Mojo (aka The Moj) is traumatized when Laura drops a glass measuring cup (2 cup version) and it shatters all over the kitchen floor. It’s likely she will find pieces for days afterward, but she has to work in 45 minutes, go to the drug store, and now drop Mojo at my house until she has time to be certain every piece of glass is gone. She grabs the big pieces and vacuums everything else, knowing she’ll find more later, after work. She’d rather get shards of glass in her own feet than have Mojo get them in his paws.
Mojo, a mostly-German-Shepard and part-Sheltie mix, gave Laura love and something other than her own problems to focus on when she needed it most. Ironically, she did the same for him. When she found him at the Humane Society, he was wasting away, sick, and in desperate need of love and companionship, of someone to take care of him. That’s exactly what they did for each other. He healed her, took care of her – all just by loving her and being grateful for her presence in his life. They saved each other.
Running short on time, Laura tells Mojo to get in in the car. You’ve got to be kidding, flashes across Mojo’s face like words on a movie marquee. He doesn’t want to, hasn’t wanted to in some time. He’s never been enamored with getting into or riding in cars since she got him at the animal shelter eight years ago. He doesn’t like cars and it took several years for him to even sit up and look around in the back seat. Even when he does do that – and it’s rare, believe me – it only lasts a minute or so before he lies back down and waits for it to be over. Lately he’s been having intermittent difficulty with his legs so he’s more leery than usual of attempting to get into the car or even on the bed. Having broken my pelvis on one occasion and torn my hamstrings on another, I am in complete empathy with Mojo. Suffering does not rate very high on anyone’s bucket list.
Since Mojo is getting older, Laura is always looking for something different to pique his interest and keep him actively engaged. She recently bought Mojo some intelligent toys that require some thought on his part to figure out where the treats are before he can maneuver the pieces around and retrieve them from the toy. Moj loves this game. She got the one with the highest level of difficulty to keep him occupied without frustrating him, but it only takes him a short time to figure out how the thing works. It gives him something interesting to do, and, big bonus, if he can locate the treats and figure out what he must to do extract them, there’s a treat at the end. Don’t we all love a good scavenger hunt.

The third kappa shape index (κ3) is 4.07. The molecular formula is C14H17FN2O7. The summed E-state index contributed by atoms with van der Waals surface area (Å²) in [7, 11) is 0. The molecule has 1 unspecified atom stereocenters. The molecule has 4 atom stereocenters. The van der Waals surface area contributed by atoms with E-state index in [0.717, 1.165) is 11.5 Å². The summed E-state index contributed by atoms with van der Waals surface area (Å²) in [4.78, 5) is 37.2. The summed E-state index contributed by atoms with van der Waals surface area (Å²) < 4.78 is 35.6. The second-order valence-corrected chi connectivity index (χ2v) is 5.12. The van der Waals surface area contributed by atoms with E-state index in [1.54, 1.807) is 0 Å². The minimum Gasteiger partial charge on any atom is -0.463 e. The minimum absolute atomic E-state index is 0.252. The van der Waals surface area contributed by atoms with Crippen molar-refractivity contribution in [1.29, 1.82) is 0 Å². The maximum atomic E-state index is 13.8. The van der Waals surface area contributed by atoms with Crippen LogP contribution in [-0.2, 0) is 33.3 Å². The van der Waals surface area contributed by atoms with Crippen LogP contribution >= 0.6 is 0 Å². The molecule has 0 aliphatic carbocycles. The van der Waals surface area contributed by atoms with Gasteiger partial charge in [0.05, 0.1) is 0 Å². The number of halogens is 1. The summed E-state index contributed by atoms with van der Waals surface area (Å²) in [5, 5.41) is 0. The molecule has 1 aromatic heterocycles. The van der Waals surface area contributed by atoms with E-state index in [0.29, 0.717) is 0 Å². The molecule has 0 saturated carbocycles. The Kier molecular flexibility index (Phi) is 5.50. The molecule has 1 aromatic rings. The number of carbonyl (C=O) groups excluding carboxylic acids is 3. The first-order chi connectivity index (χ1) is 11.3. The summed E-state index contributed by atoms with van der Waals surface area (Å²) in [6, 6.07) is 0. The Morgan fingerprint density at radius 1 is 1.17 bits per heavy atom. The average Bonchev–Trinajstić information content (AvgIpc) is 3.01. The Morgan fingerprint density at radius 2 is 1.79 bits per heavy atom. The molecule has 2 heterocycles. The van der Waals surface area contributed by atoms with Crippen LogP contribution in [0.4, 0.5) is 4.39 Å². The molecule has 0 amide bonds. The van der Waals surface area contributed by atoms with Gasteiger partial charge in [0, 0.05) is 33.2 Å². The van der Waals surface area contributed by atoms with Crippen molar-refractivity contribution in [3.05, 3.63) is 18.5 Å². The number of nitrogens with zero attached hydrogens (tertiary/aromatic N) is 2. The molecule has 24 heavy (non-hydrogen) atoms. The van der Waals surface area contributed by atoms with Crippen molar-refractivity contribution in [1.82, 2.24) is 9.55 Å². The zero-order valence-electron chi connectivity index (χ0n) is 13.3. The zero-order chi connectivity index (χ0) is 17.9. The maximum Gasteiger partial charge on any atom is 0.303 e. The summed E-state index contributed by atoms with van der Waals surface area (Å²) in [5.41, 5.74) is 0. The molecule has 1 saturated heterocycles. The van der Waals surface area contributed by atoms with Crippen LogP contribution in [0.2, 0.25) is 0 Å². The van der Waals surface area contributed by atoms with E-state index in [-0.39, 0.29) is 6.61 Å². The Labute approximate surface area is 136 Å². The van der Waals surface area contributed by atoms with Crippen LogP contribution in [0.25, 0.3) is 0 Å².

I’ve got a fresh bowl of water waiting for him when they arrive, and Bill has hidden several small pieces of cheese around the living room. Bill sniffs in Mojo’s direction, a signal for the hunt to begin. Moj is given a few clues – Bill points in this direction or that. If Mojo looks like he might give up, Bill sniffs the air himself a time or two, fueling Mojo’s excitement – his enthusiasm for the hunt, and the game, renewed.
But Laura is going back home without him. And though Moj knows this happens sometimes, he doesn’t know which way things are going today, not for sure. So he’s keeping a constant eye on her – the other eye is on Bill because that’s where the food is. Bill, Mojo’s Food Fairy.
When she kneels down to hug him and says she loves him, Mojo sits down on the dining room carpet, his legs sprawling to either side in an “I knew this was going to happen” kind of way. Her attempts to console him are to no avail. When she walks out the door, I tell him to come to the window to watch her go. He refuses to budge.
Demonstrating his distress more pointedly, he slides into a prone position and puts his head down. That’s when he hears her car door slam shut. His ears jump to attention, pointing to the ceiling. Within seconds the motor of her faithful Honda comes to life. Moj then lifts his head from the carpet, and with just a little encouragement, meanders to the door as if he doesn’t actually care. Just curious, his eyes say, that’s all.
But she’s coming back down the sidewalk, having forgotten something.
“You’re torturing him, you know,” I say.
She needs the sunglasses she left on the end table as this is one of only five days of sun we get during the winter months here. Maybe this contributes to Moj’s depression, just like it does everyone else’s.
She kneels next to Moj again – the second goodbye in fewer than five minutes. I knew it, he thinks. Moving his head away from her outstretched hand in a don’t-touch-me motion, he walks in huffy-mode across the hall to the living room.
You don’t care, so I don’t either is the message he would verbalize if he could. Punishment, pure and simple. But hearing her car back out, he comes to the door without prompting. How could she leave me – again? His eyes follow her car until it’s well out of sight. Then he sits down in front of the door – to wait.
She’ll be back, I say, she always comes back for you, Moj. We always come back for the ones we love.
© Linda G. White (2013)